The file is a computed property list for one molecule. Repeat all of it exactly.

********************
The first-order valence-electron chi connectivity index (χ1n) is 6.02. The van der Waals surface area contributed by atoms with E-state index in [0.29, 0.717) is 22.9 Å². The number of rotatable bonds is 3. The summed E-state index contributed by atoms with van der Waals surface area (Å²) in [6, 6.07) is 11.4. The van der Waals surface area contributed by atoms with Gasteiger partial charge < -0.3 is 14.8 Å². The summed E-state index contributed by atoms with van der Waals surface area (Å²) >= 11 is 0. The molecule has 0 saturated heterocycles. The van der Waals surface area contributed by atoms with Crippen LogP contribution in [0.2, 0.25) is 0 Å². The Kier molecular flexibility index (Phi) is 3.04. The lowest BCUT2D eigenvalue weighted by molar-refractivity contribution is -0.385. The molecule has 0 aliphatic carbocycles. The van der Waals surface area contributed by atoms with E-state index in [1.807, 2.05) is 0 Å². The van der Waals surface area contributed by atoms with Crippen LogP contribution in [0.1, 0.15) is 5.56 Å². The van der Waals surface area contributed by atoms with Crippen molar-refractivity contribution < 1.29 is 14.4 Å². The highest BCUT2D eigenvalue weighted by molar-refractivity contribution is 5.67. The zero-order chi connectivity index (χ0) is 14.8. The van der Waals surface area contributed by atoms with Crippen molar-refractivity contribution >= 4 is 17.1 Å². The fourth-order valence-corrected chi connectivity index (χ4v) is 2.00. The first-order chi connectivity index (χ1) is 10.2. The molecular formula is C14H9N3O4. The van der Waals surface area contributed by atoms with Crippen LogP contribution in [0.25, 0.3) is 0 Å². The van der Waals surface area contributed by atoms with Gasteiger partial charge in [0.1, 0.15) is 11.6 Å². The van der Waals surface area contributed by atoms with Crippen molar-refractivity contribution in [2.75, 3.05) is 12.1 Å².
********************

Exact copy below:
The first-order valence-electron chi connectivity index (χ1n) is 6.02. The van der Waals surface area contributed by atoms with E-state index in [0.29, 0.717) is 22.9 Å². The number of rotatable bonds is 3. The summed E-state index contributed by atoms with van der Waals surface area (Å²) in [6, 6.07) is 11.4. The van der Waals surface area contributed by atoms with Gasteiger partial charge < -0.3 is 14.8 Å². The summed E-state index contributed by atoms with van der Waals surface area (Å²) >= 11 is 0. The molecule has 0 saturated heterocycles. The van der Waals surface area contributed by atoms with Crippen LogP contribution in [0.2, 0.25) is 0 Å². The Kier molecular flexibility index (Phi) is 3.04. The lowest BCUT2D eigenvalue weighted by molar-refractivity contribution is -0.385. The molecule has 0 aliphatic carbocycles. The van der Waals surface area contributed by atoms with E-state index in [1.807, 2.05) is 0 Å². The van der Waals surface area contributed by atoms with Crippen LogP contribution in [0.1, 0.15) is 5.56 Å². The van der Waals surface area contributed by atoms with Crippen molar-refractivity contribution < 1.29 is 14.4 Å². The highest BCUT2D eigenvalue weighted by molar-refractivity contribution is 5.67. The zero-order chi connectivity index (χ0) is 14.8. The van der Waals surface area contributed by atoms with Crippen molar-refractivity contribution >= 4 is 17.1 Å². The fourth-order valence-corrected chi connectivity index (χ4v) is 2.00. The first-order chi connectivity index (χ1) is 10.2. The molecular formula is C14H9N3O4. The van der Waals surface area contributed by atoms with Crippen LogP contribution in [0.25, 0.3) is 0 Å². The van der Waals surface area contributed by atoms with Gasteiger partial charge in [0.1, 0.15) is 11.6 Å². The van der Waals surface area contributed by atoms with Crippen molar-refractivity contribution in [2.75, 3.05) is 12.1 Å².